Earlier toady, I witnessed the most beautiful act of loving kindness. I was sitting in a Victoria line train when a woman entered the coach and asked people to help her with some money. Clearly, the woman was not in a good state. She looked pale and exhausted.
The usual situation unfolded – one that is probably best described as collective neglect fused with individual embarassment about the same. No one turned one’s attention towards the woman. Some stared at the floor, others onto their phones. The ones with their 160 pounds Airpods pretended not having noticed the woman’s plea for help.
Then I see how a little girl, probably 6 years old, who sat next to her mum on the opposite side, started searching for something in her small backpack. She digged up a shiny-blue children’s wallet in the shape of a shell. The girl took out a coin, got up and followed the woman, who in the meantime had walked passed us. The girl’s mum looked worried, as her daughter got up, but when realising what her daughter was about to do, did not call her back. The girl reached the woman, gave her the coin. The scene drove tears into my eyes. The woman whose face had been marked by sorrows and pain started smiling at the girl and thanked her for her help.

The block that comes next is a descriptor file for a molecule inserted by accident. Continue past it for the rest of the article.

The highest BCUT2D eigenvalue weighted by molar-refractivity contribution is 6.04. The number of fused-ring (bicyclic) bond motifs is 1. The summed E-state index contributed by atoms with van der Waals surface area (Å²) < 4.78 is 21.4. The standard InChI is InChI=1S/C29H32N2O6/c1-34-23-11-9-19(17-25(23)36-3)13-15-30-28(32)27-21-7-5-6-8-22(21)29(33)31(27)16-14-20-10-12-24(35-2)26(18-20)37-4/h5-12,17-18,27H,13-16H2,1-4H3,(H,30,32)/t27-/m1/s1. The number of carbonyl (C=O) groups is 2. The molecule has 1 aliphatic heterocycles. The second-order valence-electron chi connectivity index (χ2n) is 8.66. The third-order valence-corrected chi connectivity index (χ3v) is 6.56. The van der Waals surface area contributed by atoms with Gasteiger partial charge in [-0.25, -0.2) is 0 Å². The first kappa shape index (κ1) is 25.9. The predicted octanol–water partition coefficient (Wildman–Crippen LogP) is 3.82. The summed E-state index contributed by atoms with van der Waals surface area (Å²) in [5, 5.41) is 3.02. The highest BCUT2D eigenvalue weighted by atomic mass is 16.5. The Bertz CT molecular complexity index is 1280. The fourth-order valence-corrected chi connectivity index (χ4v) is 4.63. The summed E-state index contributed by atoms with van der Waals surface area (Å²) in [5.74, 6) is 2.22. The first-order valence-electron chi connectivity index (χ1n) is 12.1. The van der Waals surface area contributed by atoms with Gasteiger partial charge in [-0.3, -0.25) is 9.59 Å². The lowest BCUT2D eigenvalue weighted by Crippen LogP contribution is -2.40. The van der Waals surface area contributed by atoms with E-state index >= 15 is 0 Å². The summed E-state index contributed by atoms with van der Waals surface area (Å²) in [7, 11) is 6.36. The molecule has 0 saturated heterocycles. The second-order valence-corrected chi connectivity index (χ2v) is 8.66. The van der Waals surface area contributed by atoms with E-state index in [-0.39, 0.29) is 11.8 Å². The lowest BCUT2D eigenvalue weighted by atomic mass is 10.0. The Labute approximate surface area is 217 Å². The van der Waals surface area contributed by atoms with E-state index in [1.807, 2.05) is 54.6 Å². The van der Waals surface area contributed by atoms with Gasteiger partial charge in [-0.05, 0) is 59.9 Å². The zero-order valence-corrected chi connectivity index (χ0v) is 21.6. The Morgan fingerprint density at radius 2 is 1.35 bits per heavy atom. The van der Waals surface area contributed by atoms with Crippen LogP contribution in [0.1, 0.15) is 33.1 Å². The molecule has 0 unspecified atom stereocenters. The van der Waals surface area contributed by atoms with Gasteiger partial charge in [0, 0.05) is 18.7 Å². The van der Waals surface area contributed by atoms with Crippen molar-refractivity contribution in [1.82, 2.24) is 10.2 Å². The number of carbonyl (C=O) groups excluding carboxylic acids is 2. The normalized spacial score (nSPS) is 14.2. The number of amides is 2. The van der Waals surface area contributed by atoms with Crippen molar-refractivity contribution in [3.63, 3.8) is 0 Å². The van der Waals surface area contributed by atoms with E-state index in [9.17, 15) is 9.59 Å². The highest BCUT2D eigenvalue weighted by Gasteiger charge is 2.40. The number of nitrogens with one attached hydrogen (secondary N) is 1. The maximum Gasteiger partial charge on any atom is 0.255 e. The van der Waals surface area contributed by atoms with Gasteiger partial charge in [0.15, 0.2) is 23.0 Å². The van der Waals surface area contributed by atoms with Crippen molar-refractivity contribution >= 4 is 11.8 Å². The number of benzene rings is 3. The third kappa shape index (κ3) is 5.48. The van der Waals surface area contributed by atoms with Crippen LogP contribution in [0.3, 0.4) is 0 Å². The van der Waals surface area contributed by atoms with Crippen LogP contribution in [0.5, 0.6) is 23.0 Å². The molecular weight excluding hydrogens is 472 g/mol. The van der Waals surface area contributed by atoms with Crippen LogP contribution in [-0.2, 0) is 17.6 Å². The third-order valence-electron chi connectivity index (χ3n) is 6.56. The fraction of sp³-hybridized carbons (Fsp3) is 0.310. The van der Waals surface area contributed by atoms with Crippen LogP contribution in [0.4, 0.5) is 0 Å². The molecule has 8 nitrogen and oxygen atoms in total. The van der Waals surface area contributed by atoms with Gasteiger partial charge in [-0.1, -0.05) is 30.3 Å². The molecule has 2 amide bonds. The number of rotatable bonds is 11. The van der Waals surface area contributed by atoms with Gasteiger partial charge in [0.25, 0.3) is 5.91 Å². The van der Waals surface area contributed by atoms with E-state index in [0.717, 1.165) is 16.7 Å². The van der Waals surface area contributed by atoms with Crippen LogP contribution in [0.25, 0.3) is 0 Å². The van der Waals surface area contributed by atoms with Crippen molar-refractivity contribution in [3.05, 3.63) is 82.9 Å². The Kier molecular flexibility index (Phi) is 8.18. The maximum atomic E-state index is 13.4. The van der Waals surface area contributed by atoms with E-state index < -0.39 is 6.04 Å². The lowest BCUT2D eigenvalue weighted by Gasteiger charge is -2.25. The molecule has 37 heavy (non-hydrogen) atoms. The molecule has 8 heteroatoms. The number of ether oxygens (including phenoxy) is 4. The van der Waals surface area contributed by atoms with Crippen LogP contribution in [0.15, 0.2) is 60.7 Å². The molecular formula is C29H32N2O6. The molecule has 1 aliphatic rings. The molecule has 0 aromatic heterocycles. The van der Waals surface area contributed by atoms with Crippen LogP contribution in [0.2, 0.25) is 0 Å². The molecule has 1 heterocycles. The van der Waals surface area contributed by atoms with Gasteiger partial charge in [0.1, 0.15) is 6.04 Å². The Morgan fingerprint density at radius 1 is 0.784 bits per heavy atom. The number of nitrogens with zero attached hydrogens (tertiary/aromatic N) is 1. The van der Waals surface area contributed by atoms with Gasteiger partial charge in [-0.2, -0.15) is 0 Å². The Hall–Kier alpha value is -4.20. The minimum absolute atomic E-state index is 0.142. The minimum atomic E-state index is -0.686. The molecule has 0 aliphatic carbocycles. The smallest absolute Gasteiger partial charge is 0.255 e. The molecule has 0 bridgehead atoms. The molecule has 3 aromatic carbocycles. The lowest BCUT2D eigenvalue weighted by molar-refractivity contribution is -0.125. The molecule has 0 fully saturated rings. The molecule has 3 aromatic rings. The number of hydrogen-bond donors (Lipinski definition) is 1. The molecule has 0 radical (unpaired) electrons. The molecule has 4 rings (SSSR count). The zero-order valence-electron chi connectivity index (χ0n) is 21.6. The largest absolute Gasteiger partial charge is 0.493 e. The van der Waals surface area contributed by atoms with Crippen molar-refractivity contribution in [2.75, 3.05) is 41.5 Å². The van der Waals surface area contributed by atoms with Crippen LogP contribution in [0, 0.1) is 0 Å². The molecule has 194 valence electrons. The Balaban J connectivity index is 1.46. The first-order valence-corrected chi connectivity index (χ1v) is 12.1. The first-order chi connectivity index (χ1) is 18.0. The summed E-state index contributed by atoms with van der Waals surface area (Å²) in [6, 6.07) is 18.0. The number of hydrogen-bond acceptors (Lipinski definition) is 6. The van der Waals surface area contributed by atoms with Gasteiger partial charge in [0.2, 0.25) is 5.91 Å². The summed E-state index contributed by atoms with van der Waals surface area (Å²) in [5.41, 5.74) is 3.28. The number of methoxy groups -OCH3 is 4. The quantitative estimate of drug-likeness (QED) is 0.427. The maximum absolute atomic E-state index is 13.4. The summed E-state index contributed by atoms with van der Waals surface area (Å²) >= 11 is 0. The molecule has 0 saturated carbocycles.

The scene moved me deeply, pressed me into my seat. I had just observed how a six year old acted out the essence of our existence here on this planet. This girl taught all of us in this train a lesson in compassion, a lesson in love in its true sense. I am wondering where and why in life we seem to lose this connection to one another. Do we really lose it or does it just get hidden underneath all our day-to-day worries and egoic life styles? At the next stop, I had to get off the tube. Before leaving the train, my eyes met the eyes of the girl’s mum. The only thing I was capable of saying was: “She is a good girl”. The mum nodded and smiled.